Zoom calls? Not so much. “I think it feels like a performance, right?” says Granneman. “You can see yourself, so you’re constantly monitoring yourself, feeing self-conscious. I just didn’t feel like I could be as authentic and it took a lot of mental energy, like I was coming into work.”
For most introverts, the outside world can sometimes require emotional labor. The small talk at the office is work because no one wants to know how you’re really doing. Bosses and clients demand a happy face. Extended family and friends, no matter how loved, require what little down time isn’t already dedicated to work and a spouse or kids.
A return to normal is all that and more, plus the pent-up demands of weddings and birthdays and reunions postponed in 2020. Most introverts go because they care about their friends, but time to be alone and recharge will be even harder to find.
The decade before the pandemic saw increasing reports of a “loneliness epidemic.” A 2018 study found that 22 percent of Americans felt lonely often or always. But for introverts, the past year has been a revelation: They thrived while being alone, and realized they don’t necessarily have to return to a world where they’re constantly surrounded by people.
Sólo says even his extroverted pals are reassessing their pre-pandemic normal. “It’s been interesting watching a large number of my friends say, ‘You know, suddenly I have all this extra space in my life to think about what I want.’ And they have literally changed their life plan or changed what they’re doing because they had time to think about it.”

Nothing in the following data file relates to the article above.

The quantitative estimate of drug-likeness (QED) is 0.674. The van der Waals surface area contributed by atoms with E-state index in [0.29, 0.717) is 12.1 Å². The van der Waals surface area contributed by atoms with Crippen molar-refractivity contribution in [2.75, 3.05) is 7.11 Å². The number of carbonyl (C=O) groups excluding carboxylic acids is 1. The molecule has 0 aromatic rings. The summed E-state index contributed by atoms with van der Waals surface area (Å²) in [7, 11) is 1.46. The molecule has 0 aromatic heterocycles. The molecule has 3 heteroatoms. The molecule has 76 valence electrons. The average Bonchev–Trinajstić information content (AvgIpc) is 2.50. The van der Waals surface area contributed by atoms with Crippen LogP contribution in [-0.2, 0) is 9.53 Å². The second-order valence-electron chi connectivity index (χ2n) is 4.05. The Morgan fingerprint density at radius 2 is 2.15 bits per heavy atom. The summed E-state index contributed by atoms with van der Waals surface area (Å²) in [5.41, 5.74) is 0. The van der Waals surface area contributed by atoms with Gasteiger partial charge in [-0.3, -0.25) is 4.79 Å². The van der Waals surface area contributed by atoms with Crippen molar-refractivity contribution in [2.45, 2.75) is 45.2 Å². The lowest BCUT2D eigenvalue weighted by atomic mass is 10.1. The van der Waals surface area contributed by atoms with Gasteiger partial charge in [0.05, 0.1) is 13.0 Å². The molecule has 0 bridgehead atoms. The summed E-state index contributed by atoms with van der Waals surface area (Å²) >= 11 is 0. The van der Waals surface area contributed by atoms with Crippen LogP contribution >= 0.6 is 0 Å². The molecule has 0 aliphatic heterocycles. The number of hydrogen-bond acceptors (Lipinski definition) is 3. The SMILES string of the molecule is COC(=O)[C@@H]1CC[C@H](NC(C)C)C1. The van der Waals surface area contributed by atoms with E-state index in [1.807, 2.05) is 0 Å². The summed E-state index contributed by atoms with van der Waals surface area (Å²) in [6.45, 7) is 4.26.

The pandemic is what psychologist Susan Krauss Whitbourne calls a “time of measurement” effect — the rare historical event so profound that it alters perceptions and personalities. “So psychology won’t be the same for a number of years now, just as after World War I and World War II.”
She says introverts will have to deal with the irony that, for many, 2020 was one of the happiest years of their lives — and that happened because so many other people were sick or dying. That’s classic survivor’s guilt, she says, and being miserable is not going to change an outcome you can’t control.
Before the pandemic, it was natural for extroverts and introverts to seek out personalities similar to themselves, which then reinforced their behavior.
“We’re all faced with a kind of stark new way to think about our personalities that we always took for granted,” she says. One benefit of the lockdown is that it gave both sides time to gain a little self-awareness.“And if you decide, yeah, there is this part of me that likes to reflect and think and spend time alone, I feel you’ll emerge from this with maybe a better understanding of yourself and potentially better mental health.”
Many professionals are questioning the valueof returning to the 9-to-5 office— introverts because they prefer to work alone, extroverts because their lives would be simpler. Is getting dressed, enduring a commute and sitting at a desk really necessary? Every theory about remote work — it makesemployees less productive, less collegial, less available — has been challenged during the past year.
This discussion, of course, is for those privileged enough to have options. Many workers were forced to be on-site; millions others lost their jobs entirely. Working from home, for anyone, is still luxury.